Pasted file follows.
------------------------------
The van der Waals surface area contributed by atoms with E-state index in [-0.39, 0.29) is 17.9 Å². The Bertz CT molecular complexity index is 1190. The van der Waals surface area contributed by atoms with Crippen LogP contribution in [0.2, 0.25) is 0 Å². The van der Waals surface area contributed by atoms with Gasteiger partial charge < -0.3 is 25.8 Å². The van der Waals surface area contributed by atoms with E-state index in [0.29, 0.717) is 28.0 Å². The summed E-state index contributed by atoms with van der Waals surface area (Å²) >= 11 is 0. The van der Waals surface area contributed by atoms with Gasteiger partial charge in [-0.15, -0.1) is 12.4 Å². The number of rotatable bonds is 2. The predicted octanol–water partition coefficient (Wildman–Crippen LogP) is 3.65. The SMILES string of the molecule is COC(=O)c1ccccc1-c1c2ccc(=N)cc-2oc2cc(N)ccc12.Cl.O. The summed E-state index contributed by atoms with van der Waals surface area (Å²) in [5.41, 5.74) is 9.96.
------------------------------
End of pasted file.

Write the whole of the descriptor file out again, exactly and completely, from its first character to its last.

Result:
The van der Waals surface area contributed by atoms with E-state index in [-0.39, 0.29) is 17.9 Å². The Bertz CT molecular complexity index is 1190. The van der Waals surface area contributed by atoms with Crippen LogP contribution in [0.2, 0.25) is 0 Å². The van der Waals surface area contributed by atoms with Gasteiger partial charge < -0.3 is 25.8 Å². The van der Waals surface area contributed by atoms with E-state index in [0.29, 0.717) is 28.0 Å². The summed E-state index contributed by atoms with van der Waals surface area (Å²) >= 11 is 0. The van der Waals surface area contributed by atoms with Gasteiger partial charge in [-0.15, -0.1) is 12.4 Å². The number of rotatable bonds is 2. The predicted octanol–water partition coefficient (Wildman–Crippen LogP) is 3.65. The SMILES string of the molecule is COC(=O)c1ccccc1-c1c2ccc(=N)cc-2oc2cc(N)ccc12.Cl.O. The summed E-state index contributed by atoms with van der Waals surface area (Å²) in [5.41, 5.74) is 9.96.